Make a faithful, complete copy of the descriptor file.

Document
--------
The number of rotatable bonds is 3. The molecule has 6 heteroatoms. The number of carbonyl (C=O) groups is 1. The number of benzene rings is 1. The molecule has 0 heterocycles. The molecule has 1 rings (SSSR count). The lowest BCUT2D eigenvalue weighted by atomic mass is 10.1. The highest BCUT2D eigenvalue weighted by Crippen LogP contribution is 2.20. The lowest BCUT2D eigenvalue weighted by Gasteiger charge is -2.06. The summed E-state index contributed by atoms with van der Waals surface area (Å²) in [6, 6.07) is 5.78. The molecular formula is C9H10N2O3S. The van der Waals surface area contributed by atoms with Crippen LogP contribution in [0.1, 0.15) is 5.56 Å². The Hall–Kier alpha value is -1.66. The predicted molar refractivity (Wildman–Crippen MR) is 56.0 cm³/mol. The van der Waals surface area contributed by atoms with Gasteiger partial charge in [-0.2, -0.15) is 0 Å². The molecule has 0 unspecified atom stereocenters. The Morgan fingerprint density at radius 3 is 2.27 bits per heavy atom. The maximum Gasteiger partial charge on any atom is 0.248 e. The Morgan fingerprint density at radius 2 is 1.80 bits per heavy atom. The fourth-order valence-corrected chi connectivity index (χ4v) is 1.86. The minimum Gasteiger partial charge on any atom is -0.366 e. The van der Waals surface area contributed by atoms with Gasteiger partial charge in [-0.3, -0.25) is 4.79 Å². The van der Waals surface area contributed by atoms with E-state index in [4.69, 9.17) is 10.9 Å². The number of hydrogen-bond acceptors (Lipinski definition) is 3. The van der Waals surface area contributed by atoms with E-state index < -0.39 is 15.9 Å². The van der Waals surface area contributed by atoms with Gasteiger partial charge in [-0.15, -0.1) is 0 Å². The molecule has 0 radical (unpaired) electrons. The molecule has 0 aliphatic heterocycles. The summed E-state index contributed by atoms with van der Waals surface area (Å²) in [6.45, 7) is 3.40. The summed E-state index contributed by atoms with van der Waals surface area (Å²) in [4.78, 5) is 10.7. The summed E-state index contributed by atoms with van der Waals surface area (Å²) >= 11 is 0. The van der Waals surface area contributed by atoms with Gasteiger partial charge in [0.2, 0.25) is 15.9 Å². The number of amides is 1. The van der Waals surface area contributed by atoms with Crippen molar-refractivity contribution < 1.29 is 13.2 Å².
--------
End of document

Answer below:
The number of rotatable bonds is 3. The molecule has 6 heteroatoms. The number of carbonyl (C=O) groups is 1. The number of benzene rings is 1. The molecule has 0 heterocycles. The molecule has 1 rings (SSSR count). The lowest BCUT2D eigenvalue weighted by atomic mass is 10.1. The highest BCUT2D eigenvalue weighted by Crippen LogP contribution is 2.20. The lowest BCUT2D eigenvalue weighted by Gasteiger charge is -2.06. The summed E-state index contributed by atoms with van der Waals surface area (Å²) in [6, 6.07) is 5.78. The molecular formula is C9H10N2O3S. The van der Waals surface area contributed by atoms with Crippen LogP contribution in [0.1, 0.15) is 5.56 Å². The Hall–Kier alpha value is -1.66. The predicted molar refractivity (Wildman–Crippen MR) is 56.0 cm³/mol. The van der Waals surface area contributed by atoms with Gasteiger partial charge in [-0.2, -0.15) is 0 Å². The molecule has 0 unspecified atom stereocenters. The Morgan fingerprint density at radius 3 is 2.27 bits per heavy atom. The maximum Gasteiger partial charge on any atom is 0.248 e. The Morgan fingerprint density at radius 2 is 1.80 bits per heavy atom. The fourth-order valence-corrected chi connectivity index (χ4v) is 1.86. The minimum Gasteiger partial charge on any atom is -0.366 e. The van der Waals surface area contributed by atoms with Gasteiger partial charge in [-0.3, -0.25) is 4.79 Å². The van der Waals surface area contributed by atoms with E-state index in [4.69, 9.17) is 10.9 Å². The number of hydrogen-bond acceptors (Lipinski definition) is 3. The van der Waals surface area contributed by atoms with E-state index < -0.39 is 15.9 Å². The van der Waals surface area contributed by atoms with Gasteiger partial charge in [-0.15, -0.1) is 0 Å². The molecule has 0 radical (unpaired) electrons. The molecule has 0 aliphatic heterocycles. The summed E-state index contributed by atoms with van der Waals surface area (Å²) in [6.45, 7) is 3.40. The summed E-state index contributed by atoms with van der Waals surface area (Å²) in [4.78, 5) is 10.7. The summed E-state index contributed by atoms with van der Waals surface area (Å²) >= 11 is 0. The van der Waals surface area contributed by atoms with Gasteiger partial charge in [0.2, 0.25) is 15.9 Å². The number of amides is 1. The van der Waals surface area contributed by atoms with Crippen molar-refractivity contribution < 1.29 is 13.2 Å².